A sensitive reworking of a traditional cottage has transformed not only the house but also its owners, who initially felt indifferent about the prospect of renovating.
After she had lived in her renovated house for several months, homeowner and client Gillian sat down to write a list for her architect. She was somewhat surprised at how easy she found it to compile more than thirty-five bullet points to describe the joy she and her husband, Richard, experience in their new home. But no-one was more surprised than their architect, Philip Stejskal of Philip Stejskal Architecture. “It was quite unusual to receive such a list,” Philip says. “It’s the first time that we’ve had client feedback documented so formally.”
The couple had bought the house – a picture-book corner cottage in South Fremantle, Western Australia – for Richard’s mother in 1990, when she moved to Australia. She lived there for twenty-six years before she passed away. At that point, Richard and Gillian carried out a cosmetic overhaul, repainting inside and out and removing the carpets for polished timber floors before renting out the tiny house for four years.
More recently, the couple undertook a more substantial renovation – they wanted to enlarge and update the home without sacrificing any of its charm or their precious family memories. “We hadn’t planned to build a house at this stage in our lives, but because we had this lovely cottage, and we knew how this great corner block worked with the weather, it made sense,” Gillian says. “Before we started this project, I wasn’t interested in building, or houses, or the things in them.” But while they began the renovation somewhat reluctantly, they couldn’t be happier with the outcome.
On the advice of friends, Gillian and Richard had engaged an architect and builders. They found an easy rapport with local architect Philip Stejskal and gave him a short wishlist: “I wanted a plumbed-in dishwasher, because for twenty-five years I’d wheeled one across the kitchen floor every night; a garage, because I’d never had one; and a pitched roof, because we had one of those [on our existing home] and I liked the sense of space,” Gillian says. “And I wanted it to feel like a beach house, with white weatherboards and a bougainvillea growing up over it.”
The first scheme that Philip presented had a flat roof and was quickly dismissed by the couple, but his second response nailed the brief. Opting to keep the cottage’s two original rooms, Philip removed several lean-tos, creating space for three pavilions at the rear. One contains the main suite, the second includes a bedroom, family bathroom and laundry, and the third is the new double garage, accessed via the side street.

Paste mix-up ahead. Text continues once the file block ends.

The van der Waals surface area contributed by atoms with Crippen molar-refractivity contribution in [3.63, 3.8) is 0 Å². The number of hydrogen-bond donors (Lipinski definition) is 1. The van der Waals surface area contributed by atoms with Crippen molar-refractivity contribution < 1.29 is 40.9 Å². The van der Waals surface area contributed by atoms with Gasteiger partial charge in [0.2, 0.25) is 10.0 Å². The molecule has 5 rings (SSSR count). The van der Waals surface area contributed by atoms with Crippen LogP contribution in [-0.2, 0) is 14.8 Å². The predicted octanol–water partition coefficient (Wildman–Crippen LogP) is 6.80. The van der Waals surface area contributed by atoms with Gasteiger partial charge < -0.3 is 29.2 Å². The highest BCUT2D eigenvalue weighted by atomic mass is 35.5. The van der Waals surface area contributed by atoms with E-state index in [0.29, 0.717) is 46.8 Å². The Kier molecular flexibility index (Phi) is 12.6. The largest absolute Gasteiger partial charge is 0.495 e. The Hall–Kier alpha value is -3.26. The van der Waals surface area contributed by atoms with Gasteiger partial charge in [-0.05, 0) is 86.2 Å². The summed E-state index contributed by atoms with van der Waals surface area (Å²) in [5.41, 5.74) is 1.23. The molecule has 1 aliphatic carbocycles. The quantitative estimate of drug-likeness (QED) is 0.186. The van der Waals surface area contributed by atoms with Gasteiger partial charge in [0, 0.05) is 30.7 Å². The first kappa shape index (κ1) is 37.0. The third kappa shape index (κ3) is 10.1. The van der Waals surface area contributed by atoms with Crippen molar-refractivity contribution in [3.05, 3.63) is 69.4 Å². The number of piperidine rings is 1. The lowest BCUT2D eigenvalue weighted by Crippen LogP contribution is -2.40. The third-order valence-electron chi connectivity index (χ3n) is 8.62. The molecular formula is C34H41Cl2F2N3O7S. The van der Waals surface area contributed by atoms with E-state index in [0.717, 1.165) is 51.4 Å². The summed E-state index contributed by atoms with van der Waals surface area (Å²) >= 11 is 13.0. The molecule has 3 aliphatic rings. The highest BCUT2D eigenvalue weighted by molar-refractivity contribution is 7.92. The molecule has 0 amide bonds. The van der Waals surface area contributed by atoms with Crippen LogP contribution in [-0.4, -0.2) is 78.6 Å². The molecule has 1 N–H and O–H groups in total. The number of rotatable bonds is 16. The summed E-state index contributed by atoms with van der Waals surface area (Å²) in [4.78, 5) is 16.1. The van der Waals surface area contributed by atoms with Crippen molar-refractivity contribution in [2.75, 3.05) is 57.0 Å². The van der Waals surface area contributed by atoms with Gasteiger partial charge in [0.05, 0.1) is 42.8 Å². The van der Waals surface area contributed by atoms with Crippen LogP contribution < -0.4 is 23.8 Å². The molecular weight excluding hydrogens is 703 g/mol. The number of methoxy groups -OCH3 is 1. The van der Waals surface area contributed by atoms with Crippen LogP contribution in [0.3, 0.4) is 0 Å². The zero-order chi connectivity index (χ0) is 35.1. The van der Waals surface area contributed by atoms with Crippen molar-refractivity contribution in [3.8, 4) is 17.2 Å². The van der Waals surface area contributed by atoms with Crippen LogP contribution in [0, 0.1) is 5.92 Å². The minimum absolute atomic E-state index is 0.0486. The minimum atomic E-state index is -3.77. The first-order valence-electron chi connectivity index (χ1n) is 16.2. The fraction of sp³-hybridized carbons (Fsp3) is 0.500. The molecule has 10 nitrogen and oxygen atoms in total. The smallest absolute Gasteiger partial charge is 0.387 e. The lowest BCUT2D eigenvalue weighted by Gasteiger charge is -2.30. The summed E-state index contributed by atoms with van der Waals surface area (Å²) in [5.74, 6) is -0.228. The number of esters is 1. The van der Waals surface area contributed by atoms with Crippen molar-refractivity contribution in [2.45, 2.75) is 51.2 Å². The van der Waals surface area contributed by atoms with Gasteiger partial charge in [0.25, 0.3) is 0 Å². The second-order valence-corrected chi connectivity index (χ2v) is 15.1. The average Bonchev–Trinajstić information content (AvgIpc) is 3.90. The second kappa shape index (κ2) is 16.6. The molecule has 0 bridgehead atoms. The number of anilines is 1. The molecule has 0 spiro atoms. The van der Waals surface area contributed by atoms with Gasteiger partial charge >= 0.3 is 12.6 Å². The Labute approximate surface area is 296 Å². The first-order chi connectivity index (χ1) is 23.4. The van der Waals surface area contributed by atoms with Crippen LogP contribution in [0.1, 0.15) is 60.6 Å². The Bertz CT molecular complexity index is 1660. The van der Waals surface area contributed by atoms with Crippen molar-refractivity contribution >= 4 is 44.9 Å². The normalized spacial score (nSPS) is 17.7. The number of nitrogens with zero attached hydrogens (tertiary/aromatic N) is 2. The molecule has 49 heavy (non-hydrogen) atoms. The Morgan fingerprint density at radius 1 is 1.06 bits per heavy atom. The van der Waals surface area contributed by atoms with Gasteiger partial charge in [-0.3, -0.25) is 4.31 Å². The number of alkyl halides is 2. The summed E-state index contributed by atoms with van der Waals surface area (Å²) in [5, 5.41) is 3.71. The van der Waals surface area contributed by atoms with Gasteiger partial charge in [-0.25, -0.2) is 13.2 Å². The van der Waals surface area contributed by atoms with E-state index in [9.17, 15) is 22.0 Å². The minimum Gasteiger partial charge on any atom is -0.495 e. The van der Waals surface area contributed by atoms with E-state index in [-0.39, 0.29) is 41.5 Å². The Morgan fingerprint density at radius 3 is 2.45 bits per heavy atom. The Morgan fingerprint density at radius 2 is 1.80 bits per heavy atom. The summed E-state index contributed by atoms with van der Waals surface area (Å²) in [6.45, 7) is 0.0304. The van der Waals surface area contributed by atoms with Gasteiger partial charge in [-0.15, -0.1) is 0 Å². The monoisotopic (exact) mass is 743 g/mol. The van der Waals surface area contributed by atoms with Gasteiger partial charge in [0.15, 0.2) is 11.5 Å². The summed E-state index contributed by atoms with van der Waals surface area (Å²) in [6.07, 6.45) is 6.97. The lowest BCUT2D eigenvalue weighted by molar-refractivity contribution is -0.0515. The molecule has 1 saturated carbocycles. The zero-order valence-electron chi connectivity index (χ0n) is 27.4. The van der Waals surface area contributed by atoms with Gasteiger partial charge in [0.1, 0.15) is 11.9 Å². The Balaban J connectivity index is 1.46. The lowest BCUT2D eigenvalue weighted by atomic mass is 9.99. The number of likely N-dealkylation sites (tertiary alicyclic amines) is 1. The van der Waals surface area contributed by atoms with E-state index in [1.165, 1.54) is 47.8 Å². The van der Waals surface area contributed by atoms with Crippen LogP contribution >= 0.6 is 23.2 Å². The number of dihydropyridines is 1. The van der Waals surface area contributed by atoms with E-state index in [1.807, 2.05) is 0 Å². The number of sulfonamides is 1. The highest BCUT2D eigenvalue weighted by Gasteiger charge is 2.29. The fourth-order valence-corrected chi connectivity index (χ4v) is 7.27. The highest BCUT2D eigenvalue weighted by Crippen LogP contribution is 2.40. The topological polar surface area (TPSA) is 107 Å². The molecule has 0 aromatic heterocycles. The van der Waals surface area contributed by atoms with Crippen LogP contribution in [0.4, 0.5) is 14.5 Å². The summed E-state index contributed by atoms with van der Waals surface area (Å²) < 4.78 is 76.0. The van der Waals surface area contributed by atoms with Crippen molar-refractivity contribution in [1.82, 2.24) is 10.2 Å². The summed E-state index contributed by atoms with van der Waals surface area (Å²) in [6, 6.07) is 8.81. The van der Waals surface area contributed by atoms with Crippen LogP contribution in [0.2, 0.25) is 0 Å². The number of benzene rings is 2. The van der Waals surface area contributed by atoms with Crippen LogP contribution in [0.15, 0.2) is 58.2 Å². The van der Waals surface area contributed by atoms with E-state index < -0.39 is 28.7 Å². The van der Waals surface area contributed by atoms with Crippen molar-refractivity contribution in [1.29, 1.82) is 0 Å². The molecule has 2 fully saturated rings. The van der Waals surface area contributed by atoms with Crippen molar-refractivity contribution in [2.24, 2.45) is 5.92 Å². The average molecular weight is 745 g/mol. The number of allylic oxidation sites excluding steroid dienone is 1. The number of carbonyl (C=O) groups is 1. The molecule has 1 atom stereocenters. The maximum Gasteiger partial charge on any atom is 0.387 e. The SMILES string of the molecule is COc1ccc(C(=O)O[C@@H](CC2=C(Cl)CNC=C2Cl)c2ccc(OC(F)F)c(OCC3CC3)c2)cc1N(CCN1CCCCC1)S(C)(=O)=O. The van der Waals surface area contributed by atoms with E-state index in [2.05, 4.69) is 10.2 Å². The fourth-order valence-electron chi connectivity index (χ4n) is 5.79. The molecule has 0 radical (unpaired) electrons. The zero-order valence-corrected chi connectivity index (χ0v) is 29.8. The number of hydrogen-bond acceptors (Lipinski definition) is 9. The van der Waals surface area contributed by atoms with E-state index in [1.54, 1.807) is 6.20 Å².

Philip arranged the new forms around three courtyards on the diminutive block, two at the northern side of the house and one to the south. These now function as a productive fruit and vegie garden, a gathering space and a utility court with a washing line and an outdoor shower.
The two rear pavilions are topped with a first-floor “great room,” accessed via a whitewashed timber staircase in the relocated main entrance. The rooms downstairs, which are accessed via a traditional hallway, echo the compressed dimensions of the original dwelling, although they boast more natural light and garden outlooks. These spaces give little hint of the surprise that awaits upstairs: a single room containing kitchen, dining and living areas has openings on four sides that offer district views in every direction. The pitched roof gives this space its own character while tying it back to the front cottage, now viewed as the “little sibling” on this site, Philip says.
“The front cottage has no eaves, which doesn’t fare well in this climate. To use the archetypal pitched-roof for the extension, and rather than introducing eaves, we thickened up the walls of the first floor and placed windows into deep reveals, except to the north where we’ve installed attached horizontal sun shades,” he explains.
The use of black accents to define the openings and the structural ring beam imparts a sense of solidity and containment to this elevated space. The black-and-white interior is softened by sculptural grey curtains and a palette of muted colours on the outdoor shutters, derived from a photo taken by Philip at nearby South Beach on a squally winter’s day. The shutters can be closed against afternoon sun or storms, or opened up to direct breezes through the space.
The project has helped to establish Gillian and Richard in their new neighbourhood and opened their eyes to the rewards of renovating. “From the kitchen sink, I can see people walking, bicycling or driving past,” Gillian says. “If I’m out the front gardening, people often stop to ask about the house. They are fascinated that we’ve owned the block since 1990, and that we didn’t want the renovation to be a huge change.”
Although Gillian initially had little interest in renovating, she now appreciates the process. “After we moved in, when I saw the different shadows, the ways the light worked and the lightness in the rooms, I couldn’t believe it,” she says.
Every couple of weeks, as Gillian observes changes in the seasons or the surroundings, she sends Philip another message. Sometimes she includes photos – of kookaburras in the Norfolk pine at breakfast time, or the sunrise from the kitchen window – with a brief note of appreciation. For Philip and his team, these messages serve as a welcome reminder that architecture has the capacity to deliver an evolving series of unexpected delights.